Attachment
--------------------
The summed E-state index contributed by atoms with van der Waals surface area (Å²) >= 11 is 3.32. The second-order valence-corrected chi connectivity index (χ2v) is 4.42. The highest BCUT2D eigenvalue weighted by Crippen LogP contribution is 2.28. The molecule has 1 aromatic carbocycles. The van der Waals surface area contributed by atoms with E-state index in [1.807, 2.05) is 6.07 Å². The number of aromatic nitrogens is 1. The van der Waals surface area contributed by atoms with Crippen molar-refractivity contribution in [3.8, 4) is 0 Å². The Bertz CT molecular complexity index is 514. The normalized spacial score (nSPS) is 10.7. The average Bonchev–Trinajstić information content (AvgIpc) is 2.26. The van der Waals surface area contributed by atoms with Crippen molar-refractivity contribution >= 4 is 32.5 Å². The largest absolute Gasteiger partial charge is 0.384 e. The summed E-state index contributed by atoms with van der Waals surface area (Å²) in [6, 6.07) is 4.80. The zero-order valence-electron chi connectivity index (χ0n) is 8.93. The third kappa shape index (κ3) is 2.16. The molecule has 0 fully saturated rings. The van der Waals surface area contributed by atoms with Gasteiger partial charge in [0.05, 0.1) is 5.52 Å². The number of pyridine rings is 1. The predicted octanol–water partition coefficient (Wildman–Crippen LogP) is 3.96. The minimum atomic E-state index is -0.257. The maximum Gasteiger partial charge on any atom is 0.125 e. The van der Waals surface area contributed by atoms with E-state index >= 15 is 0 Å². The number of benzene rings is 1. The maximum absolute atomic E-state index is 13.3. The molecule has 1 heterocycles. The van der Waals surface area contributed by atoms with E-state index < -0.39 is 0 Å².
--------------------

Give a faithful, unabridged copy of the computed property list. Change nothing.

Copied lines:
The summed E-state index contributed by atoms with van der Waals surface area (Å²) >= 11 is 3.32. The second-order valence-corrected chi connectivity index (χ2v) is 4.42. The highest BCUT2D eigenvalue weighted by Crippen LogP contribution is 2.28. The molecule has 1 aromatic carbocycles. The van der Waals surface area contributed by atoms with E-state index in [1.807, 2.05) is 6.07 Å². The number of aromatic nitrogens is 1. The van der Waals surface area contributed by atoms with Crippen molar-refractivity contribution in [3.8, 4) is 0 Å². The Bertz CT molecular complexity index is 514. The normalized spacial score (nSPS) is 10.7. The average Bonchev–Trinajstić information content (AvgIpc) is 2.26. The van der Waals surface area contributed by atoms with Crippen molar-refractivity contribution >= 4 is 32.5 Å². The largest absolute Gasteiger partial charge is 0.384 e. The summed E-state index contributed by atoms with van der Waals surface area (Å²) in [6, 6.07) is 4.80. The zero-order valence-electron chi connectivity index (χ0n) is 8.93. The third kappa shape index (κ3) is 2.16. The molecule has 0 fully saturated rings. The van der Waals surface area contributed by atoms with Gasteiger partial charge in [0.05, 0.1) is 5.52 Å². The number of pyridine rings is 1. The predicted octanol–water partition coefficient (Wildman–Crippen LogP) is 3.96. The minimum atomic E-state index is -0.257. The maximum Gasteiger partial charge on any atom is 0.125 e. The van der Waals surface area contributed by atoms with E-state index >= 15 is 0 Å². The number of benzene rings is 1. The maximum absolute atomic E-state index is 13.3. The molecule has 1 heterocycles. The van der Waals surface area contributed by atoms with E-state index < -0.39 is 0 Å².